However, despite the Russian air force doing most of the heavy lifting in undermining the terrorists’ oil financing, the strategic situation on the ground, and the Syrian Army’s need to liberate population centres in the western part of the country before moving east, ensured that the Kurdish-led Syrian Democratic Forces and their US allies took control of most of the country’s northeast, including the oil-rich territories east of the Euphrates River. This included the Al-Omar oilfield, and the massive al-Tabia gas field, which has the capacity to produce up to 13 million cubic meters of gas per day. Both of these fields are situated in Deir ez-Zor province.
On October 26, 2019, Russian Defence Ministry spokesman Maj. Gen. Igor Konashenkov reported on the extent of the US smuggling operation, revealing that an oil export contract under the US-controlled company ‘Sadcab’ was seeing income flowing in as a result of illegal smuggling going directly into the bank accounts of private military contractors and US intelligence agencies.
Citing satellite data, Konashenkov revealed numerous previously unknown details about the extent of the US-led operation, reporting, for example, that the US was engaged in importing oil production equipment into Syria, bypassing Washington’s own comprehensive energy sector sanctions against the country.
The officer suggested that with a monthly revenue of over $30 million, the Pentagon, CIA and private contractors would be “ready to ‘guard’ Syrian oil wells from ‘hidden Daesh cells’ indefinitely,” and described the US operation in the country as nothing short of “international state banditry.” Syria’s oil, Konashenkov stressed, belongs to Damascus, and not to Daesh or to “American protectors from Daesh.”
Russian Oil Interests in Syria
Like the US, Russia is also engaged in operations involving Syria’s oil, but with one important difference: Russian companies pen their contracts only with the UN-recognised government in Damascus.
Last month, for example, Russian media reported that Uraltekhnostroy, a fuel and energy industry services company producing pump stations, gas field equipment, oil, water and gas treatment units, was planning to resume construction of an oil production station in northeastern Syria whose construction had been halted in 2011. The company is presently negotiating with Syria’s ministry of petroleum and natural resources, and has also offered its expertise in restoring Syria’s other oil facilities, as well.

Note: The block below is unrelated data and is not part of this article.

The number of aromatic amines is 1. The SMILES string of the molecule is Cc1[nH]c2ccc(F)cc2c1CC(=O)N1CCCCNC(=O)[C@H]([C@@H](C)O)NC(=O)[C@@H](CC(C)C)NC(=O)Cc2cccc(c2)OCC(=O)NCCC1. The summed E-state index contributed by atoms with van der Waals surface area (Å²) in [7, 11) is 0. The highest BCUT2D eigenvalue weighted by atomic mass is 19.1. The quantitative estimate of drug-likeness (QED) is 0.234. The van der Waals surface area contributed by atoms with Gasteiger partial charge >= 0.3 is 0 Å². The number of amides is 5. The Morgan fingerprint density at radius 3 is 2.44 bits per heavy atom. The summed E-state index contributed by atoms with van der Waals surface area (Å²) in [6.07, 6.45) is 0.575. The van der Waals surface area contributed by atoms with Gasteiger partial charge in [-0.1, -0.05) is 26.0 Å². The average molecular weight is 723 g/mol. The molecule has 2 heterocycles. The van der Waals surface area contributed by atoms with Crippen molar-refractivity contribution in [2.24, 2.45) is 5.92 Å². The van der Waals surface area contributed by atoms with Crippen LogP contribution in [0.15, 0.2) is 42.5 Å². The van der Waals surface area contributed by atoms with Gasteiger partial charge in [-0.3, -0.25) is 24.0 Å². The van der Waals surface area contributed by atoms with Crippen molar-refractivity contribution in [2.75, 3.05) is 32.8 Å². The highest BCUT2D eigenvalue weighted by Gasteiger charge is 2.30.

And the need to restore Syria’s energy sector hasn’t been limited to the private sector, either. Late last year, Russian and Syrian officials discussed the prospects of modernising Syria’s thermal power stations, and rebuilding the gas transportation system, with the two countries already agreeing two road maps on energy cooperation in 2018 related to electricity and oil and gas projects.
The Sooner Syria’s Energy Sovereign is Regained, the Better
For Syria to effectively cope with the immense financial and material challenge of rebuilding after a devastating war, oil and gas will be an absolutely vital tool. Last year, Syrian President Bashar Assad estimated that rebuilding could cost Syria between $200 and $400 billion, and take up to a decade to complete. With the US and its European allies refusing to commit funding to the reconstruction effort, and Syria’s major industrial cities including Aleppo either looted or severely damaged during the fighting, oil and gas production needs to serve as the literal lifeblood of reconstruction.
Therefore, by denying Syria the right to its own oil, the United States and President Trump are not only acting illegally (with US observers pointing out that such activities violate international laws against pillaging), but refusing the war-torn country the ability to rebuild from a brutal 8-year-long civil conflict which Trump’s much criticised predecessors in the Obama administration helped to ferment and prolong.
Last week, commenting on Trump’s rhetoric, Assad said he had to hand it to the US president – notwithstanding the “criminal” nature of US politics against Syria, at least Trump “talks straight, [saying] ‘we need the oil’…What can be better than an honest enemy?” he asked.